The NBA basketball team’s drive was launched in February during African-American History Month to bring greater awareness of the disorder to the African-American community. Black men in the United States have a roughly 15 percent chance of developing prostate cancer during their lifetime — 5 percent more than white men — and are also more likely to have a more aggressive form than other racial and ethnic groups.
“We are deeply grateful to the entire Atlanta Hawks organization for their all-star efforts to engage their audience through basketball to address the real problem we face in this country of too many African-American men dying from prostate cancer,” Jonathan W. Simons, MD, the foundation’s president and CEO, said in a press release.
According to the foundation, information about disease risks and screening reached roughly 120,000 Atlanta-area residents at State Farm Arena during Hawks home games in February, and millions more through digital outreach efforts.
Former star player and Hawks vice chairman of the board Grant Hill, and his father, NFL legend Calvin Hill, filmed a public service announcement that was broadcast throughout February on various Hawks channels. In addition, information about the disease was posted on the Hawks website.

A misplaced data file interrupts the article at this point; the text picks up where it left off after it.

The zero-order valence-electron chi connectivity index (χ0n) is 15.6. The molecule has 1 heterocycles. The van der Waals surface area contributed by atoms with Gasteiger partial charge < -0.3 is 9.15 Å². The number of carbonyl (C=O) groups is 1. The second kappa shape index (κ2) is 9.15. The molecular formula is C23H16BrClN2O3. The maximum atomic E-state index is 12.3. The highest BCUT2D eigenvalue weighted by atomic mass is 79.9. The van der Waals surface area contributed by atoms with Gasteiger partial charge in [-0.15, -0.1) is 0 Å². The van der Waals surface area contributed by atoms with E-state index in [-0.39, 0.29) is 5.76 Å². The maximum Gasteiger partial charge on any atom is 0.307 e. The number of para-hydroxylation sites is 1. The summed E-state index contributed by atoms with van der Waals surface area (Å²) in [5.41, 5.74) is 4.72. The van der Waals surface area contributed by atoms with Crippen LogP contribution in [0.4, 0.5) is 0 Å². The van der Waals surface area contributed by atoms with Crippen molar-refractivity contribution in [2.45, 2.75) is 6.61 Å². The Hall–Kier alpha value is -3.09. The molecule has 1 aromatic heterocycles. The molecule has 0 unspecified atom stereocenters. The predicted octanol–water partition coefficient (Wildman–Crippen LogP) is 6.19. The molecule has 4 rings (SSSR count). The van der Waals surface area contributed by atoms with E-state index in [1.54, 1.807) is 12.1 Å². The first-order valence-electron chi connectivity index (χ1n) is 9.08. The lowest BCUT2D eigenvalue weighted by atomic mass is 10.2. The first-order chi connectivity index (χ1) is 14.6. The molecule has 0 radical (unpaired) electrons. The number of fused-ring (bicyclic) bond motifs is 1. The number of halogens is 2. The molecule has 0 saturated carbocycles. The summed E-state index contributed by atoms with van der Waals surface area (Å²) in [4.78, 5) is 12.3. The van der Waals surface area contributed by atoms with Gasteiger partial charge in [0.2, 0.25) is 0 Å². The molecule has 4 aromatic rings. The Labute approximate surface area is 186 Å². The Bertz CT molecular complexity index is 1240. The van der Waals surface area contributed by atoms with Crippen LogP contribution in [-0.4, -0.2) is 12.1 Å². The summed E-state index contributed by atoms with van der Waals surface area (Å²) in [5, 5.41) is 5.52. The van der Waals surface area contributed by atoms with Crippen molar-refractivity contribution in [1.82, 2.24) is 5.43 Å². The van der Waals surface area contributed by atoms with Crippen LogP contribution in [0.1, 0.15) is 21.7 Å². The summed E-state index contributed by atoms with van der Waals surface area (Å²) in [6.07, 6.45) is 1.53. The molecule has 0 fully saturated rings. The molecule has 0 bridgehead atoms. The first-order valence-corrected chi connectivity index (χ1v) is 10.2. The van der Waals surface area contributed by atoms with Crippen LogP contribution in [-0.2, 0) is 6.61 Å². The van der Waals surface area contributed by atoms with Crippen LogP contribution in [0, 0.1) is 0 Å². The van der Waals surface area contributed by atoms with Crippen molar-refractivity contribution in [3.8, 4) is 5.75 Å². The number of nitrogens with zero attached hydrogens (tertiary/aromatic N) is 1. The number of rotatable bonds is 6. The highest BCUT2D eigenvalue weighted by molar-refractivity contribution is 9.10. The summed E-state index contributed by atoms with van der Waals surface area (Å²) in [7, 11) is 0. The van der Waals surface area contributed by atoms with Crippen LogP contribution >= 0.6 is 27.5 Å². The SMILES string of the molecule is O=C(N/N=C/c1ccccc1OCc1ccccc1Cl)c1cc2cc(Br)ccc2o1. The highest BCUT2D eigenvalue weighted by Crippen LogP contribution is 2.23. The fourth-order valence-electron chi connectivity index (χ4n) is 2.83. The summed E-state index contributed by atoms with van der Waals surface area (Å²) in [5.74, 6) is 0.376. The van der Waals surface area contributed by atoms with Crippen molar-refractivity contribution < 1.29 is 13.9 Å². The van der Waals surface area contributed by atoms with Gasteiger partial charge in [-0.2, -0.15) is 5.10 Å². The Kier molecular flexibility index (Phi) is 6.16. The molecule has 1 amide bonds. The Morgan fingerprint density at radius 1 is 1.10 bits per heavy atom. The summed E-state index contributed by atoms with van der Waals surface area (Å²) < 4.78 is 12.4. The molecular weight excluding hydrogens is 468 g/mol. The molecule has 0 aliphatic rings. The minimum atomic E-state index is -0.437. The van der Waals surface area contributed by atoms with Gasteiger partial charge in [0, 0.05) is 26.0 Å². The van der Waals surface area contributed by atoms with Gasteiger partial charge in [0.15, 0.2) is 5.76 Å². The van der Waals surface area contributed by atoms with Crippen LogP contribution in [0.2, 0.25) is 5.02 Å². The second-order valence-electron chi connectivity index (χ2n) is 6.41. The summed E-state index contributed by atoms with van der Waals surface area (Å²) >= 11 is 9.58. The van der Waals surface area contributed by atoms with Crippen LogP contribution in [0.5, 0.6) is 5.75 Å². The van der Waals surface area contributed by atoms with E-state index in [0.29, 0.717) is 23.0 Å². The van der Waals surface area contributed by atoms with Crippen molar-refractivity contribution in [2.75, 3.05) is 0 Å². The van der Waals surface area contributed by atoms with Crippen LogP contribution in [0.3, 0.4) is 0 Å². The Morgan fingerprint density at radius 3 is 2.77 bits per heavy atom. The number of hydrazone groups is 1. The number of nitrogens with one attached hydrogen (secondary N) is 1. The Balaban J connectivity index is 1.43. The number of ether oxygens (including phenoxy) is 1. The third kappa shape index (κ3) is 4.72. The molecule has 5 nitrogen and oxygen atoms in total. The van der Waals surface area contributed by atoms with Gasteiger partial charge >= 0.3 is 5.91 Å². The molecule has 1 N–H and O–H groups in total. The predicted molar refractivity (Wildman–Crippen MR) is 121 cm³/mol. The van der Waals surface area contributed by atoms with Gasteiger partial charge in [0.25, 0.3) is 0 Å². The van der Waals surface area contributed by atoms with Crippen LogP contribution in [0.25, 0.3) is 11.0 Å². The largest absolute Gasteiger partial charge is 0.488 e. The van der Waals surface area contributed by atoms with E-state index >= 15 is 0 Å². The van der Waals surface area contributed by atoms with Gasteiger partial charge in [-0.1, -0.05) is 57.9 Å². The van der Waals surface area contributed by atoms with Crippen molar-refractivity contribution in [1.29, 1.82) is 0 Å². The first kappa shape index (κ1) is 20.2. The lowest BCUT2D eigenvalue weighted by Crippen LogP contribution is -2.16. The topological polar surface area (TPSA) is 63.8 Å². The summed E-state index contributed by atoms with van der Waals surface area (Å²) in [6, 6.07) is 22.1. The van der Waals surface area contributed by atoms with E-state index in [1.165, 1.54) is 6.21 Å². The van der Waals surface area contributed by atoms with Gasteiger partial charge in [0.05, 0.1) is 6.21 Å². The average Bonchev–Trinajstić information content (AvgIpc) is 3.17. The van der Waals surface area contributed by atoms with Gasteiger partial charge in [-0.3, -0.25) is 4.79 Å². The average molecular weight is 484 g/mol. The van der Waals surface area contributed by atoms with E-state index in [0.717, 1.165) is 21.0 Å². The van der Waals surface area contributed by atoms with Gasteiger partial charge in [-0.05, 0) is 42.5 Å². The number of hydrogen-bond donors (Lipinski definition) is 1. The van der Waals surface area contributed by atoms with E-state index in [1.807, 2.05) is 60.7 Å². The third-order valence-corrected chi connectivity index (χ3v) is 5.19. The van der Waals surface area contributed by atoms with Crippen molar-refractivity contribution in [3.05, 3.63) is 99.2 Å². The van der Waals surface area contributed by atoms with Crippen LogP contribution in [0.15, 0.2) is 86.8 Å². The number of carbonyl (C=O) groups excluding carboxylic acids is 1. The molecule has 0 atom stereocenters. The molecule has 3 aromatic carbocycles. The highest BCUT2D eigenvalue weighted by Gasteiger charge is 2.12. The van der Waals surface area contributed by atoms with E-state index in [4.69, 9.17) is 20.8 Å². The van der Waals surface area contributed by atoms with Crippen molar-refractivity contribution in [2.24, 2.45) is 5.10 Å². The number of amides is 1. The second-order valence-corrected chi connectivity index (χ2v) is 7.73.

The team had pledged to donate $250 per assist in February from the Hawks Foundation. The $73,750 that effort garnered was matched by the team’s principal owner Tony Ressler, who pitched in another $76,250.
“Lives will not only be saved through education and awareness created about the disease, but also through the Hawks’ generous contribution to science, which will be utilized for projects directly related to addressing the issue of disparity in African-American prostate cancer,” Simons said.
The Hawks are the first NBA team to partner with PCF about the cancer that affects more than 4 million men in the United States and 14 million globally. It’s the most common non-skin cancer among men and the fourth-most common tumor diagnosed globally. If the cancer is caught early, 99 percent of patients live at least five years after their diagnosis, according to the foundation.
Funds raised by the Hawks will be added to the more than $10 million the PCF has earmarked for research to learn more about why black men are disproportionately affected by the disease, and how to address the issue.
The PCF is the world’s leading nonprofit organization funding and accelerating prostate cancer investigations.